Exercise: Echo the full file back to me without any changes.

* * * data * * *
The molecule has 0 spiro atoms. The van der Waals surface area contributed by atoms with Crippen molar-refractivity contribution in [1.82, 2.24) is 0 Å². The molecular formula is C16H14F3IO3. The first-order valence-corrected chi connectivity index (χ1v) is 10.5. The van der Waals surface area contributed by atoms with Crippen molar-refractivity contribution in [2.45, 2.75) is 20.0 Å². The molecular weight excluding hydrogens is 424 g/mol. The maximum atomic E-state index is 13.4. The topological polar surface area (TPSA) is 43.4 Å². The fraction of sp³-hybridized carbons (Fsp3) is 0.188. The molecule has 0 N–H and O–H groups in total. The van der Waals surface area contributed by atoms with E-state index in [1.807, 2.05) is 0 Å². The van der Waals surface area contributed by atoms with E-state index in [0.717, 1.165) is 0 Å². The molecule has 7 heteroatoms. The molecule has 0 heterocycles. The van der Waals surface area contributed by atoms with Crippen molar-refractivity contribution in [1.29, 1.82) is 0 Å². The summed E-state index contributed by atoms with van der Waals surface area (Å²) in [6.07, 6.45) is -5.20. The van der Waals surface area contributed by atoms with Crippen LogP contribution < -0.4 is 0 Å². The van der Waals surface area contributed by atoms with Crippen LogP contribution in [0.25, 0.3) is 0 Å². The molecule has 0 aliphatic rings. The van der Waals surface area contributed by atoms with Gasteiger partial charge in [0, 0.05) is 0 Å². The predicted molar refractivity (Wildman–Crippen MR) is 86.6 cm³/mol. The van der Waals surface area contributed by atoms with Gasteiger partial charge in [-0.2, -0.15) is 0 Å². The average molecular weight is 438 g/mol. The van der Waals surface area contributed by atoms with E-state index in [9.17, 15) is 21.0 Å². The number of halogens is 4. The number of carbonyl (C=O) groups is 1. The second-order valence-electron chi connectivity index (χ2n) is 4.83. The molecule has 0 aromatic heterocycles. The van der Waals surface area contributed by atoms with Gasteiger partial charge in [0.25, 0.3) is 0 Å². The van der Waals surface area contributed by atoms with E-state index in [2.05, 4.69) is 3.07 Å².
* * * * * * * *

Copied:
The molecule has 0 spiro atoms. The van der Waals surface area contributed by atoms with Crippen molar-refractivity contribution in [1.82, 2.24) is 0 Å². The molecular formula is C16H14F3IO3. The first-order valence-corrected chi connectivity index (χ1v) is 10.5. The van der Waals surface area contributed by atoms with Crippen molar-refractivity contribution in [2.45, 2.75) is 20.0 Å². The molecular weight excluding hydrogens is 424 g/mol. The maximum atomic E-state index is 13.4. The topological polar surface area (TPSA) is 43.4 Å². The fraction of sp³-hybridized carbons (Fsp3) is 0.188. The molecule has 0 N–H and O–H groups in total. The van der Waals surface area contributed by atoms with E-state index in [1.807, 2.05) is 0 Å². The van der Waals surface area contributed by atoms with E-state index in [0.717, 1.165) is 0 Å². The molecule has 7 heteroatoms. The molecule has 0 heterocycles. The van der Waals surface area contributed by atoms with Crippen molar-refractivity contribution in [1.29, 1.82) is 0 Å². The summed E-state index contributed by atoms with van der Waals surface area (Å²) in [6.07, 6.45) is -5.20. The van der Waals surface area contributed by atoms with Crippen LogP contribution < -0.4 is 0 Å². The van der Waals surface area contributed by atoms with Crippen LogP contribution in [0.25, 0.3) is 0 Å². The molecule has 0 aliphatic rings. The van der Waals surface area contributed by atoms with Gasteiger partial charge in [0, 0.05) is 0 Å². The predicted molar refractivity (Wildman–Crippen MR) is 86.6 cm³/mol. The van der Waals surface area contributed by atoms with Gasteiger partial charge in [-0.2, -0.15) is 0 Å². The average molecular weight is 438 g/mol. The van der Waals surface area contributed by atoms with E-state index in [9.17, 15) is 21.0 Å². The number of halogens is 4. The number of carbonyl (C=O) groups is 1. The second-order valence-electron chi connectivity index (χ2n) is 4.83. The molecule has 0 aromatic heterocycles. The van der Waals surface area contributed by atoms with Gasteiger partial charge in [0.25, 0.3) is 0 Å². The van der Waals surface area contributed by atoms with E-state index in [2.05, 4.69) is 3.07 Å².